I wake up at around 6.30am, and help students in the dormitory get ready for the day. As we are located in a rural area in Uganda, dormitories enable students to attend without long or dangerous walks to school. The dangers vary, especially for girls, but include harassment and potentially sexual attacks.
Before Pioneer High School was built in this community, over two-hours West of Kampala, students from 15 primary schools had no secondary school to progress to.
The village where our school is located is in a coffee growing community, 10km from the tarmacked Mityana Road to Kampala with no other secondary schools close by. Since Peas (Promoting Equality in African Schools) opened the doors of Pioneer High School, this community has completely changed. The school is the focus of the surrounding area and the local families are pleased a low-cost school is now available for this generation of children. We set up a Parent Teacher Association and visitation days so the local community can understand the benefits that a secondary school in the area could offer and be involved themselves.
We have over 350 students and, along with teaching English language and literature, I am responsible for girl guidance and support at the school. I constantly see improvements in my students and it motivates me that we are seeing positive changes in attendance and performance.
Girls in Uganda face more barriers to education than boys but, in just two years, they have improved from obtaining school leaving exam results behind the national average, to above the national average.
For so long in our culture, education beyond primary school was not seen as something for a girl. Financial constraints and no academic role models means that many families are still reluctant to send their girls to school. But we are starting to see a change.
Teaching is something I love to do and when I see the difference it makes, it pleases me. I have been teaching for five years and I am inspired by the passion I have when I see children achieve their potential. We have a 96 per cent pass rate for girls at our school and we have achieved this by making school facilities safe, using gender-sensitive teacher training to build comfortable and supportive learning environments for girls, and also a new programme to improve literacy teaching.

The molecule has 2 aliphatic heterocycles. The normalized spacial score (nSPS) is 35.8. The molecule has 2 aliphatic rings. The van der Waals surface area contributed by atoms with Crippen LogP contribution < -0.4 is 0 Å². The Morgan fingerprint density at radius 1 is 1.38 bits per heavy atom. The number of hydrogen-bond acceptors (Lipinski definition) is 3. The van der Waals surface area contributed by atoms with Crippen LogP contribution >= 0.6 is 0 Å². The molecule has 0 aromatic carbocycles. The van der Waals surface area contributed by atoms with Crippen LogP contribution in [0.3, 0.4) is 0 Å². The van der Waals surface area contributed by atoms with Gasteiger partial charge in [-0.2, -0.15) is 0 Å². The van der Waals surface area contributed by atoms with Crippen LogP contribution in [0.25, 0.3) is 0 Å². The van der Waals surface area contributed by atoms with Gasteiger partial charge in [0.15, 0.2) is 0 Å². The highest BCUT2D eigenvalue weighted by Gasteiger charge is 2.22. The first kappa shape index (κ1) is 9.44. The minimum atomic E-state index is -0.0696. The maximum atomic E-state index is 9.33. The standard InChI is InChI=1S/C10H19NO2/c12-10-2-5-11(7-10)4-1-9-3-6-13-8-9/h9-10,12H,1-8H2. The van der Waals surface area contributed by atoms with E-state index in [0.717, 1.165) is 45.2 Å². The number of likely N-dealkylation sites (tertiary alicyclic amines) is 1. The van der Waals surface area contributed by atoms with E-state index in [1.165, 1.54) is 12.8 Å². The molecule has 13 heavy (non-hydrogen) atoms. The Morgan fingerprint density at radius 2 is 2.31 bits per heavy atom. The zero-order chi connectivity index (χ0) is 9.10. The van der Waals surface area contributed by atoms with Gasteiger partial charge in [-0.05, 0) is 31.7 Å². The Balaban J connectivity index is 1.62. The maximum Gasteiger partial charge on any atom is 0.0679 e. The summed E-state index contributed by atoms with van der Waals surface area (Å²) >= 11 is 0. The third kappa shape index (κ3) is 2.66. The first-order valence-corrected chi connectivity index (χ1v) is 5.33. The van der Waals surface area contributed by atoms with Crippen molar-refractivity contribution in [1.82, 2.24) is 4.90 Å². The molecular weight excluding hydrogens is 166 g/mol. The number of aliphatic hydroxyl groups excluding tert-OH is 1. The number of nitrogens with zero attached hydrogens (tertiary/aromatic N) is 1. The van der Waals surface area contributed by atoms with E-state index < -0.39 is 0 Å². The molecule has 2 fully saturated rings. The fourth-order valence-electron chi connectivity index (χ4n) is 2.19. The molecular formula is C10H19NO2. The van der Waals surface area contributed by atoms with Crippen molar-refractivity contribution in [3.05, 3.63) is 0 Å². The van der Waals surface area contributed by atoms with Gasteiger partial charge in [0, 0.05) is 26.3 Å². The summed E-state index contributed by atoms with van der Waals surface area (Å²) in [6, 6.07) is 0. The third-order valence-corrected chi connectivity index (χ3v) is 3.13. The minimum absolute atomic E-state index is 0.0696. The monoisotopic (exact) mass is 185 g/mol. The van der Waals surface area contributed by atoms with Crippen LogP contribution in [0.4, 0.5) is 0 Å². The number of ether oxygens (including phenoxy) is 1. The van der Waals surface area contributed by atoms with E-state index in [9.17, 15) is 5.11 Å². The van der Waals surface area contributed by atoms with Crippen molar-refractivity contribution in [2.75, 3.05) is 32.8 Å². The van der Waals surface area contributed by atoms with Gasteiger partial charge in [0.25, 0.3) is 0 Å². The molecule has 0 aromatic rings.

For so long in our culture, education beyond primary school was not seen as something for a girl
But girls are not alone in their educational struggles. Boys also face education barriers including financial, peer pressure and carer responsibilities at home. It is an ongoing battle, but we won’t give up.
Lessons finish around 4.30pm and students often attend after school clubs. I run the “Girls’ Club”, empowering girls to aspire for better and bigger careers. Unique to Uganda, we teach all students about leadership skills and handcraft to give them better chances for employment when they graduate. Getting free reusable sanitary pads from the club has made a big difference to girls. In rural and poor communities, where Pioneer is located, the stigma of menstruation is a huge challenge. Many stop attending school when they start their period, or could miss up to 24 days per year. Girls tell me they are no longer too embarrassed to go to school – this sanitary pad initiative has kept these girls in the system and attendance has increased.
One thing that has made a real difference to our school has been solar power. Students attend teacher consultations and revision sessions in the evenings and this has been made possible because of solar energy. Before the panels were installed, teaching, learning and personal revision sessions were futile after darkness fell. It has changed school life completely and more local families want their children to enrol to learn ICT skills and benefit from the power supply.
It is even more important for me to set a good example and demonstrate that education does not cease by improving my ICT skills, too. I’m excited about the future for these students and for myself as a teacher.
Peas works to alleviate the barriers facing girls who want to access secondary education, as part of DfID’s Girls’ Education Challenge